Saliba or Sliba ibn Yuhanna (Arabic: Ṣalībā ibn Yūḥannā) was a medieval Syriac Christian, author of a 1332 Arabic compendium known as The Books of Secrets (Asfar al-Asrar). Born in Mosul in the late 13th century, he was active in Jazīrat Ibn ʿUmar on the upper Tigris in the early 14th century, and in Famagusta, Cyprus, in the 1330s.
He is principally known for his edition of Mari ibn Suleiman's and Amr ibn Matta's Book of Towers. MS Paris BNF Arab. 204 is a likely autograph, where ibn Yuhanna copied texts that interested him. The manuscript is internally dated to June 1315 and placed in Jazīrat Ibn ʿUmar. Years later, ibn Yuhanna added a Letter from Cyprus to the manuscript, dated to 1336, written in Famagusta, Cyprus.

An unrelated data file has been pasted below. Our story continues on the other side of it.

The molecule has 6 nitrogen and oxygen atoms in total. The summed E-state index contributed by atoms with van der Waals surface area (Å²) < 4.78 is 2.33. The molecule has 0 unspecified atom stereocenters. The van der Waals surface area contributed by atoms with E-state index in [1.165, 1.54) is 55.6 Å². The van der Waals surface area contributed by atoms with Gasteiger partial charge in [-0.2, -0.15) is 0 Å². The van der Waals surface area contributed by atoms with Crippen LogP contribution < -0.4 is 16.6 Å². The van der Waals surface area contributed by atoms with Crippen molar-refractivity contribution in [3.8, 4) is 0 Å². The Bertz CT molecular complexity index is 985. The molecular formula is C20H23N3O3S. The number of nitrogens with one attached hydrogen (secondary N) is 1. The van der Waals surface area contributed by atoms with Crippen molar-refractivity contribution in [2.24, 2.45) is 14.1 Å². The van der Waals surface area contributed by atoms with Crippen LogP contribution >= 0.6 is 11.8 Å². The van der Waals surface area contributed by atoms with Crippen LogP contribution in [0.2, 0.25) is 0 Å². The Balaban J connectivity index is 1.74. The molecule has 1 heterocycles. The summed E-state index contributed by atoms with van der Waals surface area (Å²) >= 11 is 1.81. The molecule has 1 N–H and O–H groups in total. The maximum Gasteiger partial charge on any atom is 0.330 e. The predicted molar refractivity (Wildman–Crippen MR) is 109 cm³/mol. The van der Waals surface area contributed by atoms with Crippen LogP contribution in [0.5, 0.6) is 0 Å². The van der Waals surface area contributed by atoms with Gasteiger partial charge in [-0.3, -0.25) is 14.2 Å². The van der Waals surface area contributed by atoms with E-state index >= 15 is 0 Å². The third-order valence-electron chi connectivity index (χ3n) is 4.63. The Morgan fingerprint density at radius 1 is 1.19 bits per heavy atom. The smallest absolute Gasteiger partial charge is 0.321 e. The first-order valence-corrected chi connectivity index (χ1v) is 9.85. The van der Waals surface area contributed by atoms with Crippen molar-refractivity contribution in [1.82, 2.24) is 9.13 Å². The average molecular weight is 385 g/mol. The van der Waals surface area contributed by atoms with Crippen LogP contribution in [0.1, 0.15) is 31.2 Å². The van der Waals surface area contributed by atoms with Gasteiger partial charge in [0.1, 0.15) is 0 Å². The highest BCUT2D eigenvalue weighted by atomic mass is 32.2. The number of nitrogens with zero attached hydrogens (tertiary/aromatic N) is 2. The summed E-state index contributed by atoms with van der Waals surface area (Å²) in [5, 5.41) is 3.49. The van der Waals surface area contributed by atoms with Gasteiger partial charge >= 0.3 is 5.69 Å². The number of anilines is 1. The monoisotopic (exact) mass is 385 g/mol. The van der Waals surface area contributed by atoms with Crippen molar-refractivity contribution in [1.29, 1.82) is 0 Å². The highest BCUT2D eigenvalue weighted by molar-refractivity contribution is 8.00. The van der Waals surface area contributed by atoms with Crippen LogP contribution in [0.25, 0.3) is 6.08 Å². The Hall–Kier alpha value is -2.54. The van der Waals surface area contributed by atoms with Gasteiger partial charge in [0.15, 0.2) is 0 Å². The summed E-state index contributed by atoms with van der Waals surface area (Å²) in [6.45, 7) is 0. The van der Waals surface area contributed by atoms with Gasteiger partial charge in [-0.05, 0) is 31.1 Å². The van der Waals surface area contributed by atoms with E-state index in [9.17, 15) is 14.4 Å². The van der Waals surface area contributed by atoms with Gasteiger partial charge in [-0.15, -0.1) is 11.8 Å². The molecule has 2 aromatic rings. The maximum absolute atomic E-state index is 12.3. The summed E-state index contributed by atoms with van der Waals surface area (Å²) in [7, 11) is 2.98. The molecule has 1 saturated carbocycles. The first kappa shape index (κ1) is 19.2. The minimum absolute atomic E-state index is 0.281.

Ibn Yuhanna's "Book of Secrets" opens with a letter addressed to the Christians in the "West" (Byzantine Empire), defending the authenticity of the Church of the East and making a plea for Christian unity. It is plausible that ibn Yuhanna was already in Cyprus, at the time still a crusader kingdom (under king Hugh IV) when he completed this work.
- David Thomas, Alexander Mallett (eds.), Christian-Muslim Relations. A Bibliographical History vol. 4, BRILL, 2012, 900–905.